Control is to RAD as syrup is to pancakes. If the child isn't controlling he probably doesn't have RAD.
Control comes in many forms:
CRAZY LYING: The child has chocolate smeared across his face and there is a cupcake missing from the container. He obviously ate it, besides he is trying to surreptitiously push the empty paper under the cupboard with one bare foot. He will deny eating it and stick to that story as if his very life depended upon it. Sometimes when I found myself and Braden in such a situation, he would very nearly convince me he hadn't eaten the cupcake, even though the evidence was right before my eyes.
REFUSAL TO FOLLOW COMMANDS: Braden seldom did exactly as he was told. For instance, if he was supposed to put his shoes on, he might take his socks off and then put them on or he might put his sandals on instead. If we told him to fold the washcloths he would fold the hand towels.
THRIVING ON CHAOS: a child who is diagnosed with RAD, most likely experienced a chaotic beginning in life. When the children were having a rough day, Braden was able to play calmly and stay on track. I mentioned this to his therapist because it made no sense to me. Miss L explained that because Braden's first home was chaotic, he felt safe in that environment. When we were having a good day, he would be sure to be causing strife in an attempt to create the chaotic environment he was used to. He was also controlling the "temperature" of our home.
REFUSAL TO EAT OR TALK: Sometimes Braden refused to eat. Once he told me he doesn't like eating the food I make. That made sense because by eating the food I made he was proving he needed me and that meant he wasn't in control. Other times he refused to talk. When someone will not talk, their silence becomes very loud!
SUPER NICE TO ANYONE OUTSIDE OF THE FAMILY. In "RAD speak" this is called indiscriminate affection with strangers. Braden might be refusing to talk to us but if someone stopped in unannounced he would turn into a chatterbox. This was his way of showing me he was in control.
SUPERFICIALLY CHARMING: Braden was an expert at charming people. He would look up at people and flash his shy, sweet smile and their hearts would melt. They would say something to the extent of "What a cutie you are!" Braden would soak it in but the moment they turned their back, he would either glare at me or give me a smirk. He was controlling people's reactions to him and hurting mom in the process which scored high in his book because he was terrified of bonding with me and giving me a chance to abandon him.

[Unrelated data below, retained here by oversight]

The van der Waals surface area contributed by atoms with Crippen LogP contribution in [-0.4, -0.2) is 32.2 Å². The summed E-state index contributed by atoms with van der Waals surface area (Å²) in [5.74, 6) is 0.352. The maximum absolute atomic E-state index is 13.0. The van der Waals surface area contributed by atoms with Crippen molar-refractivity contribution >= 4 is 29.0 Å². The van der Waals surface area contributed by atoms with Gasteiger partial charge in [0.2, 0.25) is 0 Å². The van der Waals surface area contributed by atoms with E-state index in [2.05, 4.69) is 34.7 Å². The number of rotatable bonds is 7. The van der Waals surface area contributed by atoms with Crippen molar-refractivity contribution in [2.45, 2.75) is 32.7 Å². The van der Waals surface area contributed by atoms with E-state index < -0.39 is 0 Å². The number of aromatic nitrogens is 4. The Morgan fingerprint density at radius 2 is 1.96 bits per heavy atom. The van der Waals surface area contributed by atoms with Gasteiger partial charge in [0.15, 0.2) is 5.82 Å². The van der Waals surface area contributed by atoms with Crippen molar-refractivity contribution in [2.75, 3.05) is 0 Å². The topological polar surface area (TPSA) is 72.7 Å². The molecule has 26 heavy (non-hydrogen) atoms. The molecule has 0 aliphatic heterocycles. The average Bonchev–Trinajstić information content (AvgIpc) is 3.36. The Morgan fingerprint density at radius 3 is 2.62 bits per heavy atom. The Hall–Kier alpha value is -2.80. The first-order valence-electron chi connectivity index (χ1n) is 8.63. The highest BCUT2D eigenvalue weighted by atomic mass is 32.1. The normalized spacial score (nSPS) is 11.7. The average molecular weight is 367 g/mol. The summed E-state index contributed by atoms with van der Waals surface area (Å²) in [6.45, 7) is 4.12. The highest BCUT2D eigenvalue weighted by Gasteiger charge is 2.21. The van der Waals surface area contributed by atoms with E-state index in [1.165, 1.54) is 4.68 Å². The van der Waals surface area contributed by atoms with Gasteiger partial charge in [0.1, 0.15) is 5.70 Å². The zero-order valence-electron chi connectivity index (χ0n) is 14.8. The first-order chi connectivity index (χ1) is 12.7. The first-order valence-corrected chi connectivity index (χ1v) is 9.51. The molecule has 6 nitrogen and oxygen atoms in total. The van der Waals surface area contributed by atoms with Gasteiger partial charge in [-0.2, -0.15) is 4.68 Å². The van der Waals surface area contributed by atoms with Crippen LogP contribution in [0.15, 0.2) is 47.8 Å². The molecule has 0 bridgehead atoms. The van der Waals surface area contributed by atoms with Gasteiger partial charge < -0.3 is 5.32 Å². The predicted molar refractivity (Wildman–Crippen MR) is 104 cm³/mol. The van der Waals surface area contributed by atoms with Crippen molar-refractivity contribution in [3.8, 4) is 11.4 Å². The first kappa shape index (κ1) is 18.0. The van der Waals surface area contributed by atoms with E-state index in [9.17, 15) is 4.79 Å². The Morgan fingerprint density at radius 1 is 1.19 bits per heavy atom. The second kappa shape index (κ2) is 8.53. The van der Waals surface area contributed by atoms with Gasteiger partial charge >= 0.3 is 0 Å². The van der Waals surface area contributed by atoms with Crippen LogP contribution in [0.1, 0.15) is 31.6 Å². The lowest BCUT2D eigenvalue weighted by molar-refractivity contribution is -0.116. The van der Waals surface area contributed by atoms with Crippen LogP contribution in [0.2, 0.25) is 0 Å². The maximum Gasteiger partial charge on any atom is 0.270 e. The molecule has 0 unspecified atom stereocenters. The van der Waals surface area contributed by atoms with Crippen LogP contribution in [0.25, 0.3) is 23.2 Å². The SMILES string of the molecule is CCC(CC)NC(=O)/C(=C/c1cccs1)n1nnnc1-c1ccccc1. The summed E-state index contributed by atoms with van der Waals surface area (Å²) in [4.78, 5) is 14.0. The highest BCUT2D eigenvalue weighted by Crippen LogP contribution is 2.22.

The reason a child with RAD needs to be in control is simple:
When a baby cries, his mom picks him up and cuddles him. If he is hungry she feeds him, if he is wet she changes him. She does whatever necessary to make her baby comfortable and happy. Baby learns that when mom comes, he feels better and pathways are created in his brain linking good things to mom/people.
When a baby cries and mom does not come, he becomes upset and screams hysterically. Eventually he learns that no one will help him, no one will comfort him, no one cares, or he may learn that when someone comes he feels pain. They may slap shake or yell at him. So he stops crying and the realization that he is on his own begins to sink in. At this point he is surviving much like an animal, he takes what he can get and by whatever means it takes. As he grows he becomes quite adept at caring for himself, he doesn't need an adult to care for him. He is surviving but at a great cost.
Then the little boy comes into a home where the mom wants to love and nurture him. He is terrified! When he was just a small baby he opened his heart to a mom and she caused him pain. He instinctively knows she did not do her job of caring for him and he resents her and all other caregivers because of that. In order to "take care of himself" he needs to control EVERYTHING. Nothing is to small. He controls when the family eats, when they sleep, where they go, who their friends are and has the ability to ensure the home is anything but peaceful.
I share these posts not to make Braden look bad because he was only trying to protect himself. This was a problem though because the only way to protect himself was to build a wall around his heart and keep everyone out. RAD doesn't go away when the child is old enough to reason and think through a situation. This is the way he will go through life not submitting to anyone or anything which obviously will not work.
Thursday, July 2, 2015
CONTROL RAD Post#3
I am a daughter of the King, wife to Dean and mother to four. 1 biological, 3 adopted through the foster care system. I enjoy reading, writing, coffee, research and caring for my family. Blogging is another hobby of mine, you can find my blog at: talesfromourhouse.blogspot.
com also follow me on FB Tales From Our House Blog. I blog about daily family life, Reactive Attachment Disorder (RAD), FASD (Fetal Alcohol Spectrum Disorder) and adoption. I would love to have you follow my blog so I can share the amazing things I am learning.